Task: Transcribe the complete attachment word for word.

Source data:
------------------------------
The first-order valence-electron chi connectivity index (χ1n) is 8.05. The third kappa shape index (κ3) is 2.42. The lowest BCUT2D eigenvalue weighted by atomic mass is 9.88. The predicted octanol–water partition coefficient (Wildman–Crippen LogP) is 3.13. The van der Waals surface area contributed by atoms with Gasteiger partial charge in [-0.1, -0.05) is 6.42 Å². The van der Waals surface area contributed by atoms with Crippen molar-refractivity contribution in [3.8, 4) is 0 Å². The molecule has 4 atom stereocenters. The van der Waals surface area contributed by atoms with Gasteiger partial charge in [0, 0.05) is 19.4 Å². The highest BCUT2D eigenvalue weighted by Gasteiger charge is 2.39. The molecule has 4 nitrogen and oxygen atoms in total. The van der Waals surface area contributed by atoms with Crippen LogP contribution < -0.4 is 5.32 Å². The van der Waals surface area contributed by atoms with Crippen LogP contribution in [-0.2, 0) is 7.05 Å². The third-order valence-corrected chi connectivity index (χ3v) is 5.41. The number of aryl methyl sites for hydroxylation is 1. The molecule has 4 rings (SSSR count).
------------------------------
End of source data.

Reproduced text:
The first-order valence-electron chi connectivity index (χ1n) is 8.05. The third kappa shape index (κ3) is 2.42. The lowest BCUT2D eigenvalue weighted by atomic mass is 9.88. The predicted octanol–water partition coefficient (Wildman–Crippen LogP) is 3.13. The van der Waals surface area contributed by atoms with Gasteiger partial charge in [-0.1, -0.05) is 6.42 Å². The van der Waals surface area contributed by atoms with Crippen molar-refractivity contribution in [3.8, 4) is 0 Å². The molecule has 4 atom stereocenters. The van der Waals surface area contributed by atoms with Gasteiger partial charge in [0, 0.05) is 19.4 Å². The highest BCUT2D eigenvalue weighted by Gasteiger charge is 2.39. The molecule has 4 nitrogen and oxygen atoms in total. The van der Waals surface area contributed by atoms with Crippen LogP contribution < -0.4 is 5.32 Å². The van der Waals surface area contributed by atoms with Crippen LogP contribution in [-0.2, 0) is 7.05 Å². The third-order valence-corrected chi connectivity index (χ3v) is 5.41. The number of aryl methyl sites for hydroxylation is 1. The molecule has 4 rings (SSSR count).